It will be seen that of the selections under a particular tone, frequently one selection is more difficult than another. This fact will suggest, at once, a rational sequence of study.

While the selections under this head are intended, primarily, as studies in dominant tones, they afford opportunity for the study and application of all the principles and rules of ural expression.

TONE OF EXPLANATION.

(See Tone Drill No. 94.) [The tone of Explanation in its purest form indicates simply a desire to make plain, to tell what the thing is or how it happened. It is akin to Frankness. Usually there is a tinge of Geniality.]

The Battlefield of Waterloo.

VICTOR HUGO.

Those who would get a clear idea of the battle of Waterloo have only to lay down upon the ground in their mind a capital A. The left stroke of the A is the road from Nivelles, the right stroke is the road from Genappe, the cross of the A is the sunken road from Ohan to Braine-l'Alleud. The top of the A is Mount Saint Jean, Wellington is there; the lefthand lower point is Hougomont, Reille is there with Jerome Bonaparte; the right-hand lower point is La Belle Alliance, Napoleon is there. A little below the point where the cross of the A meets and cuts the right stroke, is La Haie Sainte. At the middle of this cross is the precise point where the final battle-word was spoken. There the lion is placed, the involuntary symbol of the supreme heroism of the Imperial Guard. The triangle contained at the top of the A, between the two strokes and the cross, is the plateau of Mount Saint Jean. The struggle for this plateau was the whole of the battle. The wings of the two armies extended to the right and left of the two roads from Genappe and from Nivelles; D’Erlon being opposite Picton, Reille opposite Hill. Behind the point of the A, behind the plateau of Mount Saint Jean, is the forest of Soignes. As to the plain itself, we must imagine a vast undulating country; each wave commanding the next, and these undulations rising toward Mount Saint Jean are there bounded by the forest.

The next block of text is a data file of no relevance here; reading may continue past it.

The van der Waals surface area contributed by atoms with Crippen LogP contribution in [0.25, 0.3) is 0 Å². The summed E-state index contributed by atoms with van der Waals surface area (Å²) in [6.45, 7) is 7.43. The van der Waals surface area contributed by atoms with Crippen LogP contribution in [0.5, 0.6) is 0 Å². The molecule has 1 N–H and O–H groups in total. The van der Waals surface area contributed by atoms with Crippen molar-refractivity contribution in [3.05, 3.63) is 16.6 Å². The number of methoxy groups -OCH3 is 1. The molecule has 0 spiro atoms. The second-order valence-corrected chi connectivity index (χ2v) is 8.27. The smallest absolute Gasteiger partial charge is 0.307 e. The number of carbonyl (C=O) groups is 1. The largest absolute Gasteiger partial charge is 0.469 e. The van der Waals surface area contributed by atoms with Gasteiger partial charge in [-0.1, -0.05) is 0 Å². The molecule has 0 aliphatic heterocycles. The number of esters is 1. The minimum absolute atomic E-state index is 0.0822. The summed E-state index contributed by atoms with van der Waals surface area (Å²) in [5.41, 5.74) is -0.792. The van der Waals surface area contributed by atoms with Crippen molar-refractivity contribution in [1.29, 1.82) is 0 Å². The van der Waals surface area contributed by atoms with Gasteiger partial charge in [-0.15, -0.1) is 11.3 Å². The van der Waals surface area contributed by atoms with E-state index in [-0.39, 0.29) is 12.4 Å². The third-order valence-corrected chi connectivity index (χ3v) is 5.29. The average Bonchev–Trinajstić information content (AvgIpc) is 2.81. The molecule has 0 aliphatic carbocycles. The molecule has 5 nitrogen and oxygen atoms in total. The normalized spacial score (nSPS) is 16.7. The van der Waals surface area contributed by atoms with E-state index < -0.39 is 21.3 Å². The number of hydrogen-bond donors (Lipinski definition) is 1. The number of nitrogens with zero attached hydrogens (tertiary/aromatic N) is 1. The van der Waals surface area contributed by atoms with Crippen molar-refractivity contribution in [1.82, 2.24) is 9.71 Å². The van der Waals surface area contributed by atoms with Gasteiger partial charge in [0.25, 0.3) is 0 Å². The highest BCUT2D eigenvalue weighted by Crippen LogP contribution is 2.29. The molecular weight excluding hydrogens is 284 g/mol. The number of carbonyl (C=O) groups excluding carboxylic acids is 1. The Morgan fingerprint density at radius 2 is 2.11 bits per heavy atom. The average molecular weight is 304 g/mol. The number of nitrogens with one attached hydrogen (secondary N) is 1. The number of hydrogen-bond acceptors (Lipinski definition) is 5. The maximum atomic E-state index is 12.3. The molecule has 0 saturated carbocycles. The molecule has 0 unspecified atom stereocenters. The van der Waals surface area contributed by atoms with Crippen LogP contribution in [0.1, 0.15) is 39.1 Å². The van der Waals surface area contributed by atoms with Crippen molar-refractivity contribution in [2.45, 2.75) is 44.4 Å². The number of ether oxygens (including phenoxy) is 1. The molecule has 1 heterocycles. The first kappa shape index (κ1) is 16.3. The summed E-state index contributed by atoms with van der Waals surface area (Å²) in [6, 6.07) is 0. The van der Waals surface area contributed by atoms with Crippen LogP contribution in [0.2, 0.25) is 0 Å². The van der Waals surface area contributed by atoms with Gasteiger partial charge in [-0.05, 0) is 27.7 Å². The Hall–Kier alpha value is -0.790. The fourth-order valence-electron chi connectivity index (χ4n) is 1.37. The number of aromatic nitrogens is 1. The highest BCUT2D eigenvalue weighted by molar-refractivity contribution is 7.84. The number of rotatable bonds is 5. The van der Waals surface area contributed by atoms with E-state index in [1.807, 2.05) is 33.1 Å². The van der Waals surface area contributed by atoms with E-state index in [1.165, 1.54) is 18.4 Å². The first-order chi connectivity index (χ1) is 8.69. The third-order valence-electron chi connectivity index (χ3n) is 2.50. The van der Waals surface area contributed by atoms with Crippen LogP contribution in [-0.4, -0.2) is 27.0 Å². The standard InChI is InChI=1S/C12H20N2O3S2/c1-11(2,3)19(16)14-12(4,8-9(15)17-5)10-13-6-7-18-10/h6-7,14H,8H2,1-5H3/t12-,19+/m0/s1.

Both generals had carefully studied the plain of Mount Saint Jean, now called the plain of Waterloo. Already in the

preceding year, Wellington, with the sagacity of prescience, had examined it as a possible site for a great battle. On this ground and for this contest Wellington had the favorable side, Napoleon the unfavorable. The English army was above, the French army below.

The Bashful Man,

HENRY MCKENZIE.

I labor under a species of distress, which, I fear, will at length drive me utterly from refined society. This distress is an extreme bashfulness and awkwardness. However, having determined to conquer these disadvantages, three days ago I accepted an invitation to dine with Sir Thomas Friendly. He has two small sons and five tall daughters, all grown-up, and living at Friendly Hall.